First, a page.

A new report published in the journal PLoS Medicine suggests that having a strong family and social network could lead to a longer life.
According to Dr. Julianne Holt-Lunstad of Utah's Brigham-Young University, having many close relationships could have as great an impact on life expectancy as quitting tobacco use.
"Our social relationships are important not only to our quality of life, but also our longevity. Throughout human history, we have relied on others for survival such as protection and food, and despite modern advancements that may [help with] certain aspects of survival so that we can live more independently, it appears that our relationships nonetheless still impact odds of survival," Holt-Lunstad tells WebMD.
For the study, Holt-Lunstad and her team follow 308,849 for seven and a half years, finding that, on average, those with strong social connections were about 50 percent more likely to live longer than those without.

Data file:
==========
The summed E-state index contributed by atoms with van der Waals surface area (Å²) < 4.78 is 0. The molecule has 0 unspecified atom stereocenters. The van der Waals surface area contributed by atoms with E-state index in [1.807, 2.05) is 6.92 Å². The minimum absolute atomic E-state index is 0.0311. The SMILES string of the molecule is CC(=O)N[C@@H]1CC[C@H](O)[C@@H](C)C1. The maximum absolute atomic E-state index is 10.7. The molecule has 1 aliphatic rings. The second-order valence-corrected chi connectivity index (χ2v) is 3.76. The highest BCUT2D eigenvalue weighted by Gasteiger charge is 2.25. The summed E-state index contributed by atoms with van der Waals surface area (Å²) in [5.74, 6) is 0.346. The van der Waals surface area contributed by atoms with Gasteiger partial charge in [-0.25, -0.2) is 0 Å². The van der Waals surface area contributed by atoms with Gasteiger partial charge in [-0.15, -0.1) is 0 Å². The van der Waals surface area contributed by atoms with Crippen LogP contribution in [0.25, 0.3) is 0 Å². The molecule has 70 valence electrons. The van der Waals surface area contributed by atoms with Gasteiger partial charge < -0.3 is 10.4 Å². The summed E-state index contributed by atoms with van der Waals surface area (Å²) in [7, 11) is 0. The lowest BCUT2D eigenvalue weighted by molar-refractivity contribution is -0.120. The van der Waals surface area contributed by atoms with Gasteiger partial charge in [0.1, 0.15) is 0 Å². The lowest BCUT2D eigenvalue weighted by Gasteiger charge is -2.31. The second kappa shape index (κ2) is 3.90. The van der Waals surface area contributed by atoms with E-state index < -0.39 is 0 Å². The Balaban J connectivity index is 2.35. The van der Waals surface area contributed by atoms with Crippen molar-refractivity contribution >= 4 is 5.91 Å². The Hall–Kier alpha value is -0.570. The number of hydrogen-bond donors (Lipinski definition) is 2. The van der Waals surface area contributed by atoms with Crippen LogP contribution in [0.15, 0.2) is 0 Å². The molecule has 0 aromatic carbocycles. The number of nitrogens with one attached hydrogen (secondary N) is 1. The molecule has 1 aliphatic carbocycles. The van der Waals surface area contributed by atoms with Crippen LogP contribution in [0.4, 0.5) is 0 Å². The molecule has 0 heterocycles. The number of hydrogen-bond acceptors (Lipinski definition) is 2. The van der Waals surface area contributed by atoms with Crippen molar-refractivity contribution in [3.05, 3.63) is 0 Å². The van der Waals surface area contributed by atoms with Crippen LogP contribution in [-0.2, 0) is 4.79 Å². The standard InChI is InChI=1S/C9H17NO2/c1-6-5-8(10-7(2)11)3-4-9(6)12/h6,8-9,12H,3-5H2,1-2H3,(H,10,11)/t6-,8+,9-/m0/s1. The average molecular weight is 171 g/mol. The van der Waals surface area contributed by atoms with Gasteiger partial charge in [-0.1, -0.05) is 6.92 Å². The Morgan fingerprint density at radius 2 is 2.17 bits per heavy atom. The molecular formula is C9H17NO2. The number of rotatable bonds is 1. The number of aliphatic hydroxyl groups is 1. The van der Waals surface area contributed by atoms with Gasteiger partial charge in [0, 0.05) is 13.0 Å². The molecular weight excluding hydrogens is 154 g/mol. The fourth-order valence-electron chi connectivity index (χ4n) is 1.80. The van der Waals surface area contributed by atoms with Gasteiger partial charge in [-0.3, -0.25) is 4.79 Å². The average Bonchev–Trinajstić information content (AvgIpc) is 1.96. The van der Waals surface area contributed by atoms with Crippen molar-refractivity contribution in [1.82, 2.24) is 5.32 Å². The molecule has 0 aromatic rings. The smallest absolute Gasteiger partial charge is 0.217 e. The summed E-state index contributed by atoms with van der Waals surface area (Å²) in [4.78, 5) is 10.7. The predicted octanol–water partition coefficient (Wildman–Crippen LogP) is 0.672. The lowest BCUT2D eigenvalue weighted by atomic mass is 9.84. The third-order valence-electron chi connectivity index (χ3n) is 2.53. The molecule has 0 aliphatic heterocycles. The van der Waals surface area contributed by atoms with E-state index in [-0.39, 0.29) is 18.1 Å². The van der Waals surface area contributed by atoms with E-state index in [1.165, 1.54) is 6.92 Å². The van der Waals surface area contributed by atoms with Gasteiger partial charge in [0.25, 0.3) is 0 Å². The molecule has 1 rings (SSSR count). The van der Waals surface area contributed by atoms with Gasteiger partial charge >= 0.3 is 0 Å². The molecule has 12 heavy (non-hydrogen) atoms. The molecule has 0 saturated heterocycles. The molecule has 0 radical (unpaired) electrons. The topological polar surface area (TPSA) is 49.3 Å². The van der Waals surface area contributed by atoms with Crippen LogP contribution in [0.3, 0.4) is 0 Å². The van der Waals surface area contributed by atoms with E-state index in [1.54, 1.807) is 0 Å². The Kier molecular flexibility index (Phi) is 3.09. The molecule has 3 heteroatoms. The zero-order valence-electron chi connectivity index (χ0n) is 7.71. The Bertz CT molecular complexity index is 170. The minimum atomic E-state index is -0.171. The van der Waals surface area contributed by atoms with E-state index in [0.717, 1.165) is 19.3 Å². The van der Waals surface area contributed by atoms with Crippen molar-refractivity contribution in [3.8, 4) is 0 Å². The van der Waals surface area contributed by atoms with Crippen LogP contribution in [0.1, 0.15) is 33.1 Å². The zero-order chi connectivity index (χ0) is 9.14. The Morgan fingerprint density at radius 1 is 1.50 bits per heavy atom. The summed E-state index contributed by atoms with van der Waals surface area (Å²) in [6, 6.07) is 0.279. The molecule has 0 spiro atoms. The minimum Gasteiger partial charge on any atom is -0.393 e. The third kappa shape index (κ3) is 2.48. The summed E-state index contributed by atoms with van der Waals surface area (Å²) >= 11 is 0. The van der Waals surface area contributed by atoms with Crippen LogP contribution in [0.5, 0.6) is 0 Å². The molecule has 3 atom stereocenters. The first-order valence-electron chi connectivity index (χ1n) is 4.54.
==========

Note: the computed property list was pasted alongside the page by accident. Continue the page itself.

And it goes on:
She adds that social contact could also be as important as weight loss or decreased alcohol use.
"Obesity is a public health problem that needs to be addressed through effective social programs and policies, [and] the same is true of alcoholism and high blood pressure," Holt-Lunstad says. "Our data make the case that strength of social relationships needs to be added to the list of public health concerns. "
by RTT Staff Writer
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